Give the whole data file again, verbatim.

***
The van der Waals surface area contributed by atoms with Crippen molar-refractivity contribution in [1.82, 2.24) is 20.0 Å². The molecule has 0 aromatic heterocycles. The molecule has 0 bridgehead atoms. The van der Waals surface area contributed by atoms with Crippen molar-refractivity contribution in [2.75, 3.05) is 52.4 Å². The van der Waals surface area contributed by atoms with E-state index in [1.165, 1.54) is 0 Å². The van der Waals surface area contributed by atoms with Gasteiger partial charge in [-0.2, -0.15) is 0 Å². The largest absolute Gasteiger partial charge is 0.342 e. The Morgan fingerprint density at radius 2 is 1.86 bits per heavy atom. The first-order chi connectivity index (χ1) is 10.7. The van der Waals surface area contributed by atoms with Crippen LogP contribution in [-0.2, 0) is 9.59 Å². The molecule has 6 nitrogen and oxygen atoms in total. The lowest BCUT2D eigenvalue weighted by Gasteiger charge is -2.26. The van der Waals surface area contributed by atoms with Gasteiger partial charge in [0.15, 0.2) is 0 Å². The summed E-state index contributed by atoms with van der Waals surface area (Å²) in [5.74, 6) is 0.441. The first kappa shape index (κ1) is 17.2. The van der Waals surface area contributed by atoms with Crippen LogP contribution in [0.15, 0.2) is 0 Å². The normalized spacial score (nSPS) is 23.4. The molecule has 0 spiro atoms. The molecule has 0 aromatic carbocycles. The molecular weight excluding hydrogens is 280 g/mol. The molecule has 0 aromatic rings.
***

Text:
The van der Waals surface area contributed by atoms with Crippen molar-refractivity contribution in [1.82, 2.24) is 20.0 Å². The molecule has 0 aromatic heterocycles. The molecule has 0 bridgehead atoms. The van der Waals surface area contributed by atoms with Crippen molar-refractivity contribution in [2.75, 3.05) is 52.4 Å². The van der Waals surface area contributed by atoms with E-state index in [1.165, 1.54) is 0 Å². The van der Waals surface area contributed by atoms with Gasteiger partial charge in [-0.2, -0.15) is 0 Å². The largest absolute Gasteiger partial charge is 0.342 e. The Morgan fingerprint density at radius 2 is 1.86 bits per heavy atom. The first-order chi connectivity index (χ1) is 10.7. The van der Waals surface area contributed by atoms with Crippen LogP contribution in [-0.2, 0) is 9.59 Å². The molecule has 6 nitrogen and oxygen atoms in total. The lowest BCUT2D eigenvalue weighted by Gasteiger charge is -2.26. The van der Waals surface area contributed by atoms with Gasteiger partial charge in [0.15, 0.2) is 0 Å². The summed E-state index contributed by atoms with van der Waals surface area (Å²) in [5.74, 6) is 0.441. The first kappa shape index (κ1) is 17.2. The van der Waals surface area contributed by atoms with Crippen LogP contribution in [0.15, 0.2) is 0 Å². The normalized spacial score (nSPS) is 23.4. The molecule has 0 spiro atoms. The molecule has 0 aromatic carbocycles. The molecular weight excluding hydrogens is 280 g/mol. The molecule has 0 aromatic rings.